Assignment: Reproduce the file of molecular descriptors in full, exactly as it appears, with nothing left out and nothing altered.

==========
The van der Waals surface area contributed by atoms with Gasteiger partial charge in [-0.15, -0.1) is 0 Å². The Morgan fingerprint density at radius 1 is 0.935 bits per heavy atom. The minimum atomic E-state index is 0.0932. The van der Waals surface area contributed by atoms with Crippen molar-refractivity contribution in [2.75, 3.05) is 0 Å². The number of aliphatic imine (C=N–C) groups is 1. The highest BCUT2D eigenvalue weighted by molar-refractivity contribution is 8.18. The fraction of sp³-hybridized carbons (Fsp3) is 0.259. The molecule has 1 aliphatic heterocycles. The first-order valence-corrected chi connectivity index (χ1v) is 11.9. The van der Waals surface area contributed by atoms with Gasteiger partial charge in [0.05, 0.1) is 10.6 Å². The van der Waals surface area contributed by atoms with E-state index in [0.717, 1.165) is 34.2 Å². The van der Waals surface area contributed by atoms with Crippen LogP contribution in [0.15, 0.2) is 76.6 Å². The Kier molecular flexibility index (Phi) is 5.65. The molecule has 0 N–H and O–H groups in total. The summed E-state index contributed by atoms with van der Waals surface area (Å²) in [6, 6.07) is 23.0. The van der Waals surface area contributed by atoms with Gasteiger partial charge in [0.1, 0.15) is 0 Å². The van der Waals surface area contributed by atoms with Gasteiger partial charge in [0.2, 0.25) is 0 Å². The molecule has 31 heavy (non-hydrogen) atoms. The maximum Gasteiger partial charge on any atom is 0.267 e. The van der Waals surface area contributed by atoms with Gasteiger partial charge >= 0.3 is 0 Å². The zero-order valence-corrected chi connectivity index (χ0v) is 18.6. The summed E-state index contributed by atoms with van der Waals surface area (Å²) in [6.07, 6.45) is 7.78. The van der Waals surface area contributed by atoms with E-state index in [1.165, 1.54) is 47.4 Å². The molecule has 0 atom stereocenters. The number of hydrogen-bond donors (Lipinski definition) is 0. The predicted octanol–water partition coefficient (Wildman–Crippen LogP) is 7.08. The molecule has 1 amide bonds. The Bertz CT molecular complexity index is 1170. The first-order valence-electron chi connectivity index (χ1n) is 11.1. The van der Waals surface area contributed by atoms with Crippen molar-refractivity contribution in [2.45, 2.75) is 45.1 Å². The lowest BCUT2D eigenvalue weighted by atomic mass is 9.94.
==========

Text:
The van der Waals surface area contributed by atoms with Gasteiger partial charge in [-0.15, -0.1) is 0 Å². The Morgan fingerprint density at radius 1 is 0.935 bits per heavy atom. The minimum atomic E-state index is 0.0932. The van der Waals surface area contributed by atoms with Crippen molar-refractivity contribution in [2.75, 3.05) is 0 Å². The number of aliphatic imine (C=N–C) groups is 1. The highest BCUT2D eigenvalue weighted by molar-refractivity contribution is 8.18. The fraction of sp³-hybridized carbons (Fsp3) is 0.259. The molecule has 1 aliphatic heterocycles. The first-order valence-corrected chi connectivity index (χ1v) is 11.9. The van der Waals surface area contributed by atoms with Gasteiger partial charge in [0.05, 0.1) is 10.6 Å². The van der Waals surface area contributed by atoms with E-state index in [0.717, 1.165) is 34.2 Å². The van der Waals surface area contributed by atoms with Crippen LogP contribution in [0.15, 0.2) is 76.6 Å². The Kier molecular flexibility index (Phi) is 5.65. The molecule has 0 N–H and O–H groups in total. The summed E-state index contributed by atoms with van der Waals surface area (Å²) in [6, 6.07) is 23.0. The van der Waals surface area contributed by atoms with Gasteiger partial charge in [0.1, 0.15) is 0 Å². The van der Waals surface area contributed by atoms with Gasteiger partial charge in [0.2, 0.25) is 0 Å². The molecule has 31 heavy (non-hydrogen) atoms. The maximum Gasteiger partial charge on any atom is 0.267 e. The van der Waals surface area contributed by atoms with Gasteiger partial charge >= 0.3 is 0 Å². The zero-order valence-corrected chi connectivity index (χ0v) is 18.6. The summed E-state index contributed by atoms with van der Waals surface area (Å²) in [6.07, 6.45) is 7.78. The van der Waals surface area contributed by atoms with E-state index in [1.165, 1.54) is 47.4 Å². The molecule has 0 atom stereocenters. The number of hydrogen-bond donors (Lipinski definition) is 0. The predicted octanol–water partition coefficient (Wildman–Crippen LogP) is 7.08. The molecule has 1 amide bonds. The Bertz CT molecular complexity index is 1170. The first-order valence-electron chi connectivity index (χ1n) is 11.1. The van der Waals surface area contributed by atoms with Crippen molar-refractivity contribution in [2.45, 2.75) is 45.1 Å². The lowest BCUT2D eigenvalue weighted by atomic mass is 9.94.